Tra Que herb village

I had some visitors from UQ this week so I took them to Tra Que. It’s one of my favourite places here in the Hoi An area, and I am happy to say they loved it too.

Tra Que is a small river island dedicated to herb growing. It lies about 3km from Hoi An along Hai Ba Trung on the way to An Bang Beach. Everything is still done by hand and in traditional ways, so it is quiet and there are plenty of interesting things to see. I like to go early in the morning or late in the afternoon.

Tra Que is a definite visit when in Hoi An.

TQ1

TQ2

TQ3

Tour of the DMZ from Hue including Khe Sanh

While we were in Hue, we decided to go on a tour of the Demilitarised Zone, aka the DMZ. It was a very long day as there is much ground to cover – some of the sites are to the north of Hue along Highway 1, and others are to the west on Highway 9 close to the Laos border. There were three of us, so we decided to take a private car as it was only slightly more expensive than the bus. This worked out really well for us and I would definitely recommend it as the best option. I have made a little photo tour for you.

This was the first stop on our tour. The church was heavily bombed and is now a peaceful and beautiful reminder of the past.

Frame of a church.
This was the first stop on our tour. The church was heavily bombed and is now a peaceful and beautiful reminder of the past.

Frame of a church. This was a lovely peaceful place to visit.

Frame of a church #2.
This was a lovely peaceful place to visit.

Rock Pile Hill Our second stop, Rock Pile Hill was used an American base. Because it was nearly impenetrable, men with only a short time left in Vietnam were posted here so they would make it home alive.

Rock Pile Hill.
Our second stop, Rock Pile Hill was used an American base. Because it was nearly impenetrable, men with only a short time left in Vietnam were posted here so they would make it home alive.

Dakrong Bridge. We stopped here to see the Dakrong Bridge. It was built in 1975 and funded by Fidel Castro. The bridge itself isn't very exciting, so I have used this photo instead. The blue sign shows the distance to Khe Sanh.

Dakrong Bridge.
We stopped here to see the Dakrong Bridge. It was built in 1975 and funded by Fidel Castro. The bridge itself isn’t very exciting – this photo is from one side of the bridge. The blue sign shows the distance to Khe Sanh.

 

Ho Chi Minh Trail. There isn't much to see in that you can't really make out a trail. The HCM Trail was actually a network of trails so looking for a starting point is futile anyway. What it does illustrate is how thick the jungle is.

Ho Chi Minh Trail.
There isn’t much to see in that you can’t really make out a trail. The HCM Trail was actually a network with branches in many directions, so looking for a starting point is futile anyway. What it does illustrate is how thick the jungle is in this area.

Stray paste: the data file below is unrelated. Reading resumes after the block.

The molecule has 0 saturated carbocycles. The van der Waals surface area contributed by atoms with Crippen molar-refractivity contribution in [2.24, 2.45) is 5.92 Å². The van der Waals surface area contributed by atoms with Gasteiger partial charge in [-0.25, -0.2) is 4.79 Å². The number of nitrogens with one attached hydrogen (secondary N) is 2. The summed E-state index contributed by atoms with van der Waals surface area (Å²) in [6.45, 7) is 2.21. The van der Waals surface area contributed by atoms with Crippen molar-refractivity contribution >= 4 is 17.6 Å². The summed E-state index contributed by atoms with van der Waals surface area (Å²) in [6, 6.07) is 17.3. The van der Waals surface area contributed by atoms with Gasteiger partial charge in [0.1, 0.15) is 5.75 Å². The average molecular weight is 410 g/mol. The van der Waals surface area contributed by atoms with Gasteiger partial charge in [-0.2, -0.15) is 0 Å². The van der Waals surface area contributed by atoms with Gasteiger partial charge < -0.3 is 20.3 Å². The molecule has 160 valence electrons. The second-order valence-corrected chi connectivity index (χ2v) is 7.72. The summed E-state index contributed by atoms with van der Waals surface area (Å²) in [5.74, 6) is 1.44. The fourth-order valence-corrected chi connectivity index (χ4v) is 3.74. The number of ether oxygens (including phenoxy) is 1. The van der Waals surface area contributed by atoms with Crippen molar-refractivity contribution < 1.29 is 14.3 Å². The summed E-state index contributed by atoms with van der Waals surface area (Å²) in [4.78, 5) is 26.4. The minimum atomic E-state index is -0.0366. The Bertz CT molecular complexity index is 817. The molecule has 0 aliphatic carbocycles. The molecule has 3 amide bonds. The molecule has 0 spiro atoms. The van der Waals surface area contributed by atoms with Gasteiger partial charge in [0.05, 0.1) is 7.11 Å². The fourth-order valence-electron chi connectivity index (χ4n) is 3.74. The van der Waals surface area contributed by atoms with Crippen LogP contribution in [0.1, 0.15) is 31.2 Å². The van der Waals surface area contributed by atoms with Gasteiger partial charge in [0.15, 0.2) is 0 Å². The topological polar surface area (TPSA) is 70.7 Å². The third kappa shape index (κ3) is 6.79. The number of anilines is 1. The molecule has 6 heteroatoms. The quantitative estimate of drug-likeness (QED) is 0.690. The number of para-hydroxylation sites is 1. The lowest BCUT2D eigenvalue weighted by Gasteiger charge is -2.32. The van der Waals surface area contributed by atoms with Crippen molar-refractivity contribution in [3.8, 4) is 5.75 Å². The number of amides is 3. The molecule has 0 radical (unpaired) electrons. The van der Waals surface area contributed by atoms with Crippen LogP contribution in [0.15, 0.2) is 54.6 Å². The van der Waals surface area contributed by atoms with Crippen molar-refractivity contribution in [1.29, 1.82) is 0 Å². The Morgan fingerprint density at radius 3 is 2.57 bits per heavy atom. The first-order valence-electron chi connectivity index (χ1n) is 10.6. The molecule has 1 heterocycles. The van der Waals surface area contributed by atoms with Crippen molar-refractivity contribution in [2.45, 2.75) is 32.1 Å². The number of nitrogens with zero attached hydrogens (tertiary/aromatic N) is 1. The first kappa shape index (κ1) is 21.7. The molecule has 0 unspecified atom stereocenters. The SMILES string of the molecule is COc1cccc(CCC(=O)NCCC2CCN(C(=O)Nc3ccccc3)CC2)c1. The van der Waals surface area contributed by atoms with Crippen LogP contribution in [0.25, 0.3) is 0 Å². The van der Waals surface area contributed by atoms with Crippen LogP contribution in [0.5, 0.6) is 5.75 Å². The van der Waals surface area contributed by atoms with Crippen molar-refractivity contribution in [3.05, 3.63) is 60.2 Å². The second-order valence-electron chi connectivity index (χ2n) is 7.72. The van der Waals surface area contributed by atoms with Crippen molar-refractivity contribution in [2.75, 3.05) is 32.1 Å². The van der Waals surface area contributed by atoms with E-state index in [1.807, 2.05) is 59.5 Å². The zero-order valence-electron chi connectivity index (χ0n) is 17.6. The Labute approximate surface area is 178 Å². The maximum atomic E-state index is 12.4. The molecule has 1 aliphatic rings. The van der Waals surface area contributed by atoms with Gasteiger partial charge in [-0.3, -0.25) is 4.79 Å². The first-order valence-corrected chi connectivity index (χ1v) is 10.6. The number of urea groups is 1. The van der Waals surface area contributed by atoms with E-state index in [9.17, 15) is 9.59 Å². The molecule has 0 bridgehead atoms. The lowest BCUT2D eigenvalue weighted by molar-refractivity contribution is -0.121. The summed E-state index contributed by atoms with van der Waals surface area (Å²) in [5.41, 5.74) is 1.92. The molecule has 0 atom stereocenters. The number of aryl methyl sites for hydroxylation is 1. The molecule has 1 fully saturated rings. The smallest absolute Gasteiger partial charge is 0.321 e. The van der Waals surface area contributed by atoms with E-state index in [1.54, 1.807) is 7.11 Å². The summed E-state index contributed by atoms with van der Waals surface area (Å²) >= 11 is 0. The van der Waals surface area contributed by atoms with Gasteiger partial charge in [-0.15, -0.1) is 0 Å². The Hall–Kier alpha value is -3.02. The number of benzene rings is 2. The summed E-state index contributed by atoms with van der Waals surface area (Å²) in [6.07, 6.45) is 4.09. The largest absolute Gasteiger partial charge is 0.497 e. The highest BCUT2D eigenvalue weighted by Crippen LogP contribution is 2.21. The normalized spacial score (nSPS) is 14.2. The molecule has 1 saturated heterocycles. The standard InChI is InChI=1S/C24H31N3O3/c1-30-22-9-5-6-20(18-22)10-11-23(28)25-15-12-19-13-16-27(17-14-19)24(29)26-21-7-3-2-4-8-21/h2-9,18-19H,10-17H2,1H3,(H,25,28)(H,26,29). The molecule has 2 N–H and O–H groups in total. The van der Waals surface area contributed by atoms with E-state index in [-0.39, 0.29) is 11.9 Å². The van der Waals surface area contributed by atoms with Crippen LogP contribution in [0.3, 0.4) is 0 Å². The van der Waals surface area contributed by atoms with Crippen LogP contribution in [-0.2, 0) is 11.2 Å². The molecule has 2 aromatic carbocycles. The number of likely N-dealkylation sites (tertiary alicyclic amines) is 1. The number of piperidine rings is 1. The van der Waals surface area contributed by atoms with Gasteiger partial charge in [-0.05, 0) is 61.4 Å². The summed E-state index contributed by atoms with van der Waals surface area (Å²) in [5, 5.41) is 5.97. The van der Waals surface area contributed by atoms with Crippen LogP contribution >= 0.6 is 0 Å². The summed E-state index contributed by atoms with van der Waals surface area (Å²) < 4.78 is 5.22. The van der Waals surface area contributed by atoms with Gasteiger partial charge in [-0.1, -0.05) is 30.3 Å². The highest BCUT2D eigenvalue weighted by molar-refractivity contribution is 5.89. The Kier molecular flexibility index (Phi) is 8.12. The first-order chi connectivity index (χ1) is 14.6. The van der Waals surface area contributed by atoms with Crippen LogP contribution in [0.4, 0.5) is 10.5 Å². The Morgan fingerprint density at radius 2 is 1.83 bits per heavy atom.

Khe Sanh Base. There were only two or three other visitors when we arrived. It's quite a large area and there is a small museum with war relics and some incredible photographs. The airstrip is pretty much as it was, and there are some bunkers you can explore. I think these were a recreation, but you definitely get a sense of how exposed the people here would have been.

Khe Sanh Base.
There were only two or three other visitors when we arrived. It’s quite a large area and there is a museum with war relics and some incredible photographs. The airstrip is pretty much as it was, and there are some bunkers you can explore. I think they are a recreation, but you definitely get a sense of how exposed the people here would have been.

Vinh Moc Tunnels. The Vinh Moc tunnels are different to the Cu Chi tunnels in that they were made for civilians to live in. The Cu Chi tunnels were an underground base for the Viet Cong. The tunnels at Vinh Moc were home to 60 families and the complex includes a hospital area and a classroom. Originally the tunnels were only 10 metres deep, but the Americans designed bombs that would penetrate the earth to the same depth. The villagers created a deeper set of tunnels 30 metres down. The tunnels worked because none of the villagers were killed.

Vinh Moc Tunnels.
The Vinh Moc tunnels are different to the Cu Chi tunnels in that they were made for civilians to live in. The Cu Chi tunnels were an underground base for the Viet Cong. The tunnels at Vinh Moc were home to 60 families and the complex includes a hospital area and a classroom. Originally the tunnels were built 10 metres deep, but the Americans designed bombs that could penetrate to this depth. The villagers created a second deeper set of tunnels 30 metres down. None of the villagers were killed, so the tunnels were a success.

Near the Laos Border. It is incredibly beautiful in this area. Some sections of the road have amazing views across valleys and over to Laos.

Near the Laos Border.
It is incredibly beautiful in this area. Some sections of the road have amazing views across valleys and over to Laos.

Zoom

Goods coming into Vietnam from Laos.
This is a zoom of the photo above. Being so close to the border, we saw a lot of merchandise coming into Vietnam by motorbike.

If you are in Hue and have a day to spare, do take a tour of the DMZ. I wasn’t sure I would enjoy it, but I am so happy that I went. We paid $75 for the car, so $25 each but you could have four in the car for the same price. The same tour in a bus was $18 per person. Prices April 2014.